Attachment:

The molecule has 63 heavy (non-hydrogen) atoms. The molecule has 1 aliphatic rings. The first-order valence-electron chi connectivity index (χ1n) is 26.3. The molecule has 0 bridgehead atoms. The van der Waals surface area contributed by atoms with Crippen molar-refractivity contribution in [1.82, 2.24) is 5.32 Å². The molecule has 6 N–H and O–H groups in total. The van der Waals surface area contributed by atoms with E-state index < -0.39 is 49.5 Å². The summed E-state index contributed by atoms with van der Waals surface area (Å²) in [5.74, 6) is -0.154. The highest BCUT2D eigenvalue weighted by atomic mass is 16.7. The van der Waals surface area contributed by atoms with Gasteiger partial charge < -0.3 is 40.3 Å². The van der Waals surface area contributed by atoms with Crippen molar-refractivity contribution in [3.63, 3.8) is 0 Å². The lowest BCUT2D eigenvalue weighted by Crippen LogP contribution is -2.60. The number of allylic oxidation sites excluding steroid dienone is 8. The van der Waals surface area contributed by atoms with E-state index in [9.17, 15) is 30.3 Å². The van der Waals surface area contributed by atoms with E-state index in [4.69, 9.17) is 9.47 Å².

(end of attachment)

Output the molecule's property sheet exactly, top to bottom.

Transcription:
The molecule has 63 heavy (non-hydrogen) atoms. The molecule has 1 aliphatic rings. The first-order valence-electron chi connectivity index (χ1n) is 26.3. The molecule has 0 bridgehead atoms. The van der Waals surface area contributed by atoms with Crippen molar-refractivity contribution in [1.82, 2.24) is 5.32 Å². The molecule has 6 N–H and O–H groups in total. The van der Waals surface area contributed by atoms with E-state index < -0.39 is 49.5 Å². The summed E-state index contributed by atoms with van der Waals surface area (Å²) in [5.74, 6) is -0.154. The highest BCUT2D eigenvalue weighted by atomic mass is 16.7. The van der Waals surface area contributed by atoms with Gasteiger partial charge < -0.3 is 40.3 Å². The van der Waals surface area contributed by atoms with Crippen molar-refractivity contribution in [3.63, 3.8) is 0 Å². The lowest BCUT2D eigenvalue weighted by Crippen LogP contribution is -2.60. The number of allylic oxidation sites excluding steroid dienone is 8. The van der Waals surface area contributed by atoms with E-state index in [9.17, 15) is 30.3 Å². The van der Waals surface area contributed by atoms with E-state index in [4.69, 9.17) is 9.47 Å².